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England beats Colombia on penalties to reach last eight

Swedes not satisfied yet, says Andersson after Swiss win

By Thomson Reuters Foundation - Jul 04,2018 - Last updated at Jul 04,2018

England's goalkeeper Jordan Pickford saves a penalty shootout kick by Colombia's forward Carlos Bacca during their 2018 World Cup round of 16 football in Moscow on Tuesday (AFP photo by Mladen Antonov)

England finally ended its penalties curse when it beat Colombia 4-3 in a shootout after drawing its World Cup last-16 clash 1-1 following extra time after the South Americans equalised in the 93rd minute.

England had previously lost all three World Cup shootouts and three of four in the European Championship, but prevailed on Tuesday when Mateus Uribe and Carlos Bacca failed to convert, leaving Eric Dier to win the game for England

It was the first time Colombia had been involved in a World Cup shootout and it took first blood when Jordan Henderson missed his spot kick — but for once fortune smiled on England.

Earlier Harry Kane smashed in a 57th-minute penalty, his sixth goal of the tournament, and England looked to be through until Yerry Mina headed an equaliser in the third minute of stoppage time.

It was England's first win in a knockout game since 2006 and earns them a quarter-final with Sweden, which was far from impressive in beating Switzerland 1-0 earlier on Tuesday.

Then comes a potential semifinal against the host Russia or Croatia with Tuesday's win appearing to vindicate — just — coach Gareth Southgate's decision to field a second-string side in the the final group game loss to Belgium to secure an easier route.

Colombia's hopes suffered a huge setback before kickoff when key playmaker James Rodriguez was ruled out with a calf injury and without him they took a defensive approach and never rarely threatened.

England was always the more purposeful side but they lacked the key final ball and needed a gift to take the lead.

The South Americans had been getting away with blatant holding and wrestling at each of England's many corners and the referee's patience finally snapped when Carlos Sanchez hauled down tournament leading scorer Kane once too often.

After four minutes of mayhem as the Colombians protested, Kane kept his cool and smashed in his third spot kick of Russia 2018.

When Juan Cuadrado blazed horribly over the bar with the goal gaping ten minutes from time with Colombia's first chance of the match it looked all over for them but there was a fiery sting in the tail of normal time.

England keeper Jordan Pickford made a superb save to touch wide a furious long shot by Uribe but from the following corner — Colombia's first of the match — giant defender Mina rose highest to head in the equaliser and send the massed Colombian fans into a frenzy.

England substitute Dier missed the best chance of the extra period when he headed over the bar but he made up for it in emphatic fashion with the winning penalty in the shootout.

 

Switzerland out

 

Sweden is delighted to make it to the quarter-finals but it is not satisfied yet, coach Janne Andersson told reporters after his side edged Switzerland 1-0 to reach the World Cup quarter-finals for the first time since 1994.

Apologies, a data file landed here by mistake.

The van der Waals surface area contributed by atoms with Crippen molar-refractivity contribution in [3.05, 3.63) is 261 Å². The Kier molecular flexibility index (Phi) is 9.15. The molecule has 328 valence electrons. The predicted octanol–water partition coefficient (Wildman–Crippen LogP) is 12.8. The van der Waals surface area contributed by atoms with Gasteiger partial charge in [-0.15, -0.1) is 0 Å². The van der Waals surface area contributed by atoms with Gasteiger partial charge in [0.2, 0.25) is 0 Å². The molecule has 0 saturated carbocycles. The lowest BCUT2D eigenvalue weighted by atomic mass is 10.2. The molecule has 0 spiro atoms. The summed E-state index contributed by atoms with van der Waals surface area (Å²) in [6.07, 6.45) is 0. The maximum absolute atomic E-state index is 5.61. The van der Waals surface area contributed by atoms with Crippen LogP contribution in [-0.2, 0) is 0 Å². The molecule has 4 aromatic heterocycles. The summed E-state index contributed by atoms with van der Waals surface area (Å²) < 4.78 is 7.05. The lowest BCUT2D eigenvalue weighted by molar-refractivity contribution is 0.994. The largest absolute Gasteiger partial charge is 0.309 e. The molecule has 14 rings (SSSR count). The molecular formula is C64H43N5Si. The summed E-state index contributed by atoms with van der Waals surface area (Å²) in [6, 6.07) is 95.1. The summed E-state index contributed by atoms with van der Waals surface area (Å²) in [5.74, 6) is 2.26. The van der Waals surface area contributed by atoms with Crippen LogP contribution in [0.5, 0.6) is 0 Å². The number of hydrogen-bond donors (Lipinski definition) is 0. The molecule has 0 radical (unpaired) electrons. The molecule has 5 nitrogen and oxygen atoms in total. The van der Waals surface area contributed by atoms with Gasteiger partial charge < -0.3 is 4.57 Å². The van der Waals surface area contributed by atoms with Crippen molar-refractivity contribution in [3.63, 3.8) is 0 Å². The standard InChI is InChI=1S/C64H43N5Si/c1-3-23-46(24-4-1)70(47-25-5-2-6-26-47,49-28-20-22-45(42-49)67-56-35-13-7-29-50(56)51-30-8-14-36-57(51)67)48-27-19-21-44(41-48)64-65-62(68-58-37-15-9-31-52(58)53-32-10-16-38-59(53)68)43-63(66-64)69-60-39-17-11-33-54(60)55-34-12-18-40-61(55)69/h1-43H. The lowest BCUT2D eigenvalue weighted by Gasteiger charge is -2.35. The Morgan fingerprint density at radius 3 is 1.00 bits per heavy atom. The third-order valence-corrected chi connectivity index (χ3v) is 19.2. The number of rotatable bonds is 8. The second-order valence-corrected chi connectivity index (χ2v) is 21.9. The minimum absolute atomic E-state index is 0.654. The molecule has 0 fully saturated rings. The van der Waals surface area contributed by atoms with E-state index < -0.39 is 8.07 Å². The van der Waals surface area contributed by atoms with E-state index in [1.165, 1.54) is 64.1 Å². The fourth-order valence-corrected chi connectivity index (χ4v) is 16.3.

In another gritty team performance, Emil Forsberg's deflected shot secured victory over a misfiring Switzerland which was smothered by Sweden's defence, and set up a clash with England on Saturday.

"This team personifies the approach we all share — we work for each other on and off the pitch, and I'm incredibly happy that it's paying off," Andersson told reporters.

"We're going to focus on one thing when we've digested this victory, and that's the game on Saturday. We don't even know what team we will face yet, but that is going to be the focus of our preparations," he said.

The Swedes have now seen off Netherlands from their qualifying group, Italy in a play-off, Germany at the group stage and Switzerland in the last 16, leading to questions about whether other nations have underestimated Andersson and his men.

"I think you'd have to ask everyone else that question. We know we are a good team, that we've earned our successes — we know how we got this far," the 55-year-old explained.

"We've worked this way throughout, we're continuing the same way, and what other teams and countries think about that is not terribly interesting."

The delighted Sweden fans stayed behind to sing their modest coach's name long after the final whistle, and he came back out after the teams had left the field.

"It's a surreal feeling, to be standing in St Petersburg on the pitch afterwards and people are calling out my name. That feels strange — during the match I'm very much focused on the game," he said.

Sweden may have exceeded expectations in Russia but they are not done yet, and Andersson and his squad will now assess the players and their coming opponents before going into battle again.

"Now it's about taking the next step. We're not satisfied with this, and nothing more," he said.

"We want to win the next match as well — if you start to lower the bar, the level of ambition, that's not going to make for satisfaction."

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